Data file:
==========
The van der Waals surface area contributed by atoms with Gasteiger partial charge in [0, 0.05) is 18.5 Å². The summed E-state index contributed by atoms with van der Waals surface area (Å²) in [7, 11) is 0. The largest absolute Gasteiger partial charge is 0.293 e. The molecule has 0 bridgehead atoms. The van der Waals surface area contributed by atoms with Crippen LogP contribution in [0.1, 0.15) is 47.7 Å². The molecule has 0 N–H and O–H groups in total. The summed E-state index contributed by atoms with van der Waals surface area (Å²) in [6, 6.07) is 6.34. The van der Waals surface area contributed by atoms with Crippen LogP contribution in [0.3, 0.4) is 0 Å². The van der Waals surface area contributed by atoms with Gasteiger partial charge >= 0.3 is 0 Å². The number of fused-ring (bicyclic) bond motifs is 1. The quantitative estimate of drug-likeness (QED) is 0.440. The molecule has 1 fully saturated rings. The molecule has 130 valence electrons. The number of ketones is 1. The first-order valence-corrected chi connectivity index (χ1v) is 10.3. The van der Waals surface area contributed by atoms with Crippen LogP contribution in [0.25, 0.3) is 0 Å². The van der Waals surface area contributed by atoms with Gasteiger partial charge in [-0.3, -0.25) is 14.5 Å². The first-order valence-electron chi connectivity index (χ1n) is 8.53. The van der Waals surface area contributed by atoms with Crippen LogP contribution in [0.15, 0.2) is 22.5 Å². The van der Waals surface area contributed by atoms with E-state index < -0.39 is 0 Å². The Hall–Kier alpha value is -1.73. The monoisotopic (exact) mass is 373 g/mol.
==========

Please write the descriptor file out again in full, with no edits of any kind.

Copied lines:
The van der Waals surface area contributed by atoms with Gasteiger partial charge in [0, 0.05) is 18.5 Å². The summed E-state index contributed by atoms with van der Waals surface area (Å²) in [7, 11) is 0. The largest absolute Gasteiger partial charge is 0.293 e. The molecule has 0 bridgehead atoms. The van der Waals surface area contributed by atoms with Crippen LogP contribution in [0.1, 0.15) is 47.7 Å². The molecule has 0 N–H and O–H groups in total. The summed E-state index contributed by atoms with van der Waals surface area (Å²) in [6, 6.07) is 6.34. The van der Waals surface area contributed by atoms with Crippen LogP contribution in [0.3, 0.4) is 0 Å². The van der Waals surface area contributed by atoms with Gasteiger partial charge >= 0.3 is 0 Å². The number of fused-ring (bicyclic) bond motifs is 1. The quantitative estimate of drug-likeness (QED) is 0.440. The molecule has 1 fully saturated rings. The molecule has 130 valence electrons. The number of ketones is 1. The first-order valence-corrected chi connectivity index (χ1v) is 10.3. The van der Waals surface area contributed by atoms with Crippen LogP contribution in [0.25, 0.3) is 0 Å². The van der Waals surface area contributed by atoms with Gasteiger partial charge in [-0.3, -0.25) is 14.5 Å². The first-order valence-electron chi connectivity index (χ1n) is 8.53. The van der Waals surface area contributed by atoms with Crippen LogP contribution in [0.15, 0.2) is 22.5 Å². The van der Waals surface area contributed by atoms with E-state index < -0.39 is 0 Å². The Hall–Kier alpha value is -1.73. The monoisotopic (exact) mass is 373 g/mol.